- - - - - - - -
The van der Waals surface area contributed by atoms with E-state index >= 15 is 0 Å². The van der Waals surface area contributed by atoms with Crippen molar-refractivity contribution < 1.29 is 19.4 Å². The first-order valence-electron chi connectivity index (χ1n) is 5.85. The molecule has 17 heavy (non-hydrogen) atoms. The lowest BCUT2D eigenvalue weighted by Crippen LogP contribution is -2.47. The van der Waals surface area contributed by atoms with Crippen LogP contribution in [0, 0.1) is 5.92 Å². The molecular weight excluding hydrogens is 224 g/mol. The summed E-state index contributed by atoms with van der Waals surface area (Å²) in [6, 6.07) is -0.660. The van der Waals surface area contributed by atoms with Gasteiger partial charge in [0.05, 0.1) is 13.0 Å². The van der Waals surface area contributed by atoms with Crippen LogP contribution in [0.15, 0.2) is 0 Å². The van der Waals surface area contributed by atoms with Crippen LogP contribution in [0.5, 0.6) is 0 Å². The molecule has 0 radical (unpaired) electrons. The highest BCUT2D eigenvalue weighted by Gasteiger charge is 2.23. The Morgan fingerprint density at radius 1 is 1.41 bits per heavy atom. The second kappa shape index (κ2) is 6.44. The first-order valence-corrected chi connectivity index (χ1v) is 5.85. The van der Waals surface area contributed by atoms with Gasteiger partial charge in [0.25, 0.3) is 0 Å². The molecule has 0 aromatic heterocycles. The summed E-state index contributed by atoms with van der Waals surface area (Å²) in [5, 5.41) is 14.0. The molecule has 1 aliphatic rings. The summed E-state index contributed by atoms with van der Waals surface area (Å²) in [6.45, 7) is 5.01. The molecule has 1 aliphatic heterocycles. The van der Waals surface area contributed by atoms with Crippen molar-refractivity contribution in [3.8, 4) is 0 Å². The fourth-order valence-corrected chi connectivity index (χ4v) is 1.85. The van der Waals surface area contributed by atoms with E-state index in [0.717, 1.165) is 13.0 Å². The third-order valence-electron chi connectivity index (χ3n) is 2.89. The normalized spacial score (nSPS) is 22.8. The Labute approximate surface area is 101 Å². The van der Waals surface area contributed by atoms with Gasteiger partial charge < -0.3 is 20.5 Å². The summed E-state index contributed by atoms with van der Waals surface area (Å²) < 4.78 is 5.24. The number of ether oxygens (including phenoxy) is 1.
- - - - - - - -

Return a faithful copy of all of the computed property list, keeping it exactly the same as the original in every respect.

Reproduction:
The van der Waals surface area contributed by atoms with E-state index >= 15 is 0 Å². The van der Waals surface area contributed by atoms with Crippen molar-refractivity contribution < 1.29 is 19.4 Å². The first-order valence-electron chi connectivity index (χ1n) is 5.85. The molecule has 17 heavy (non-hydrogen) atoms. The lowest BCUT2D eigenvalue weighted by Crippen LogP contribution is -2.47. The van der Waals surface area contributed by atoms with Crippen LogP contribution in [0, 0.1) is 5.92 Å². The molecular weight excluding hydrogens is 224 g/mol. The summed E-state index contributed by atoms with van der Waals surface area (Å²) in [6, 6.07) is -0.660. The van der Waals surface area contributed by atoms with Gasteiger partial charge in [0.05, 0.1) is 13.0 Å². The van der Waals surface area contributed by atoms with Crippen LogP contribution in [0.15, 0.2) is 0 Å². The van der Waals surface area contributed by atoms with Crippen LogP contribution in [0.5, 0.6) is 0 Å². The molecule has 0 radical (unpaired) electrons. The highest BCUT2D eigenvalue weighted by Gasteiger charge is 2.23. The Morgan fingerprint density at radius 1 is 1.41 bits per heavy atom. The second kappa shape index (κ2) is 6.44. The first-order valence-corrected chi connectivity index (χ1v) is 5.85. The van der Waals surface area contributed by atoms with Gasteiger partial charge in [0.25, 0.3) is 0 Å². The molecule has 0 aromatic heterocycles. The summed E-state index contributed by atoms with van der Waals surface area (Å²) in [5, 5.41) is 14.0. The molecule has 1 aliphatic rings. The summed E-state index contributed by atoms with van der Waals surface area (Å²) in [6.45, 7) is 5.01. The molecule has 1 aliphatic heterocycles. The van der Waals surface area contributed by atoms with Crippen molar-refractivity contribution in [3.8, 4) is 0 Å². The fourth-order valence-corrected chi connectivity index (χ4v) is 1.85. The van der Waals surface area contributed by atoms with E-state index in [0.717, 1.165) is 13.0 Å². The third-order valence-electron chi connectivity index (χ3n) is 2.89. The normalized spacial score (nSPS) is 22.8. The Labute approximate surface area is 101 Å². The van der Waals surface area contributed by atoms with Gasteiger partial charge < -0.3 is 20.5 Å². The summed E-state index contributed by atoms with van der Waals surface area (Å²) < 4.78 is 5.24. The number of ether oxygens (including phenoxy) is 1.